…the management of a local church is, on the one hand, local in its administration yet, on the other hand, not isolated in its communication. Not only is there the mutual sharing of finances; even in other practical affairs we see the same thing. The churches in the various localities are managed separately, yet they are not separated absolutely. They are still the universal, corporate Body of Christ. For anyone to stress the autonomy or independence of a local church is too much. It destroys the oneness of the Body of Christ. (The Perfecting of the Saints and the Building Up of the Body of Christ, 24-25)

Stressing independence is against the realization and practice of the Body of Christ, and contending for independence damages the oneness of the Body of Christ. Although they are overseen locally, the local churches are not separated organically from one another. Together they manifest the corporate Body of Christ.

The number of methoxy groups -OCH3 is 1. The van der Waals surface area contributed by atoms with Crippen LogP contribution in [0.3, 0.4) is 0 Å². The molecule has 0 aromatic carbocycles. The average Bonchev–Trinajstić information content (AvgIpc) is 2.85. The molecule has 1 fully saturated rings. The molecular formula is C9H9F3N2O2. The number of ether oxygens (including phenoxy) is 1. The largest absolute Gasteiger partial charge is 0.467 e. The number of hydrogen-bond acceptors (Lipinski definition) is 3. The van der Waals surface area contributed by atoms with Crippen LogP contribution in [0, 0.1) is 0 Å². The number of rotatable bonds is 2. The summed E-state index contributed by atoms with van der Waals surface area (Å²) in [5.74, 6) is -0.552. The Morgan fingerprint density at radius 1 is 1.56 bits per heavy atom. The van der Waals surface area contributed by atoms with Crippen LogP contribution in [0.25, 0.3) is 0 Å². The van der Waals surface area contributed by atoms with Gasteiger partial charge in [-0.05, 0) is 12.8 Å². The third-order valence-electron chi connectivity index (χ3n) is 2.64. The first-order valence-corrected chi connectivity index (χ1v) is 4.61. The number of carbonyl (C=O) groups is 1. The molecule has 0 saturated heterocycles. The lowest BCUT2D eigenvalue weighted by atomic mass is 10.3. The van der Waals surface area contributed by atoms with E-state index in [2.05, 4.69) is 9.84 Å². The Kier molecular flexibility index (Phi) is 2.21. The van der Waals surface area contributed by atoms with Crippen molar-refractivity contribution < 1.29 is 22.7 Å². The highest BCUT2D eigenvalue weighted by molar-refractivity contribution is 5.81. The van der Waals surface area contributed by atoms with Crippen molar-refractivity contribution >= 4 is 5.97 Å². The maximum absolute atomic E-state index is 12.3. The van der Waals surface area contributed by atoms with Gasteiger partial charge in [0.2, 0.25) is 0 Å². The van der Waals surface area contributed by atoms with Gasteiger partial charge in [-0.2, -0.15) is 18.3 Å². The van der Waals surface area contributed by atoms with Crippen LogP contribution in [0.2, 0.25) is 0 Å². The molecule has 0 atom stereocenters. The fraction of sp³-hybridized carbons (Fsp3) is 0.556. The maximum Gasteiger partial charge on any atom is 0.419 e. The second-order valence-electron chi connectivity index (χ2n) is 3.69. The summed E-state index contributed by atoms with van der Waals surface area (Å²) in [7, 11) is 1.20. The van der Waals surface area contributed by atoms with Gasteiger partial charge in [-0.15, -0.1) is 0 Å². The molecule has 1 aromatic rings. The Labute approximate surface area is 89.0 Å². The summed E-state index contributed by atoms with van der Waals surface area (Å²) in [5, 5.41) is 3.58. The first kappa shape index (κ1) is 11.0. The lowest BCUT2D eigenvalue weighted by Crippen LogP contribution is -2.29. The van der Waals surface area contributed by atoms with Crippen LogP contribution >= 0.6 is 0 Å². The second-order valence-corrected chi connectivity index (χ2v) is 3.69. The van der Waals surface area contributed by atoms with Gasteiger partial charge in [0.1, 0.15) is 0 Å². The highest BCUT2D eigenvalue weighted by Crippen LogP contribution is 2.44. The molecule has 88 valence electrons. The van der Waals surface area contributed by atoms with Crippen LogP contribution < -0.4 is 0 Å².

The local churches are neither independent from one another nor federated together; they are neither an organization nor an affiliation. The harmonious relationship among the local churches and with those who labor among the churches is not a matter of an organizational system. Rather it is wholly a matter of life in the organic Body of Christ with Christ Himself as the Head and as all in all (Eph. 4:15; Col. 3:10-11). Although practically limited by geographic location, the local churches are governed by the vision and realization of the Body of Christ, a living organism that is transcendent of time and geography.  May we all realize to a greater extent that the local churches are not united by organization nor merely independently associated but are organically related in the unique Body of Christ.